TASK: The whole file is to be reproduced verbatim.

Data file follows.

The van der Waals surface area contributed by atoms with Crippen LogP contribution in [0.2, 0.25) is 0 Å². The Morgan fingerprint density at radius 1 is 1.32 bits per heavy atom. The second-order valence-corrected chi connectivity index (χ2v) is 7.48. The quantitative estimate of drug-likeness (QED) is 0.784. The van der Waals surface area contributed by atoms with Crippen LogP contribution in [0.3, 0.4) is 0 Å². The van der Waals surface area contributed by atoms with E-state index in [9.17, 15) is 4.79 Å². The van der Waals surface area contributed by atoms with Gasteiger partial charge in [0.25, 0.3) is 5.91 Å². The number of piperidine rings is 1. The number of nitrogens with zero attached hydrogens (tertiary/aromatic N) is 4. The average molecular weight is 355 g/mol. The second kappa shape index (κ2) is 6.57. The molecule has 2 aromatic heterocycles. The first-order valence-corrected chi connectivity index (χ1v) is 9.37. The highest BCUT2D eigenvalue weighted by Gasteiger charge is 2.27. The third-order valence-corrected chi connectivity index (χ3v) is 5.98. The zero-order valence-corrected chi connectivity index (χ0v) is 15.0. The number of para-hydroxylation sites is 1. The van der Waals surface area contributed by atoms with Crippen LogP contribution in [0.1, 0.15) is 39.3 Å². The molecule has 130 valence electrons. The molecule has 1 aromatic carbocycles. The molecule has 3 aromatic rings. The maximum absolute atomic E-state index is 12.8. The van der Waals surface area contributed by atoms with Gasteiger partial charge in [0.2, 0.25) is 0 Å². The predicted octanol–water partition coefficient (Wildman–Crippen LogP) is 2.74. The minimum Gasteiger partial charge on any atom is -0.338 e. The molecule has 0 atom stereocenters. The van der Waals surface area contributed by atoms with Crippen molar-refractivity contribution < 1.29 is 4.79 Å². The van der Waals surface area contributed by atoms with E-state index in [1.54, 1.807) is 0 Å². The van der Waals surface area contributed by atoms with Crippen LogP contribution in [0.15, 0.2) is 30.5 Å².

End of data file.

The van der Waals surface area contributed by atoms with Crippen LogP contribution in [0.2, 0.25) is 0 Å². The Morgan fingerprint density at radius 1 is 1.32 bits per heavy atom. The second-order valence-corrected chi connectivity index (χ2v) is 7.48. The quantitative estimate of drug-likeness (QED) is 0.784. The van der Waals surface area contributed by atoms with Crippen LogP contribution in [0.3, 0.4) is 0 Å². The van der Waals surface area contributed by atoms with E-state index in [9.17, 15) is 4.79 Å². The van der Waals surface area contributed by atoms with Gasteiger partial charge in [0.25, 0.3) is 5.91 Å². The number of piperidine rings is 1. The number of nitrogens with zero attached hydrogens (tertiary/aromatic N) is 4. The average molecular weight is 355 g/mol. The second kappa shape index (κ2) is 6.57. The molecule has 2 aromatic heterocycles. The first-order valence-corrected chi connectivity index (χ1v) is 9.37. The highest BCUT2D eigenvalue weighted by Gasteiger charge is 2.27. The third-order valence-corrected chi connectivity index (χ3v) is 5.98. The zero-order valence-corrected chi connectivity index (χ0v) is 15.0. The number of para-hydroxylation sites is 1. The van der Waals surface area contributed by atoms with Crippen LogP contribution in [0.1, 0.15) is 39.3 Å². The molecule has 130 valence electrons. The molecule has 1 aromatic carbocycles. The molecule has 3 aromatic rings. The maximum absolute atomic E-state index is 12.8. The van der Waals surface area contributed by atoms with Gasteiger partial charge in [0.2, 0.25) is 0 Å². The predicted octanol–water partition coefficient (Wildman–Crippen LogP) is 2.74. The minimum Gasteiger partial charge on any atom is -0.338 e. The molecule has 0 atom stereocenters. The van der Waals surface area contributed by atoms with Crippen molar-refractivity contribution < 1.29 is 4.79 Å². The van der Waals surface area contributed by atoms with E-state index in [1.54, 1.807) is 0 Å². The van der Waals surface area contributed by atoms with Crippen LogP contribution in [0.15, 0.2) is 30.5 Å².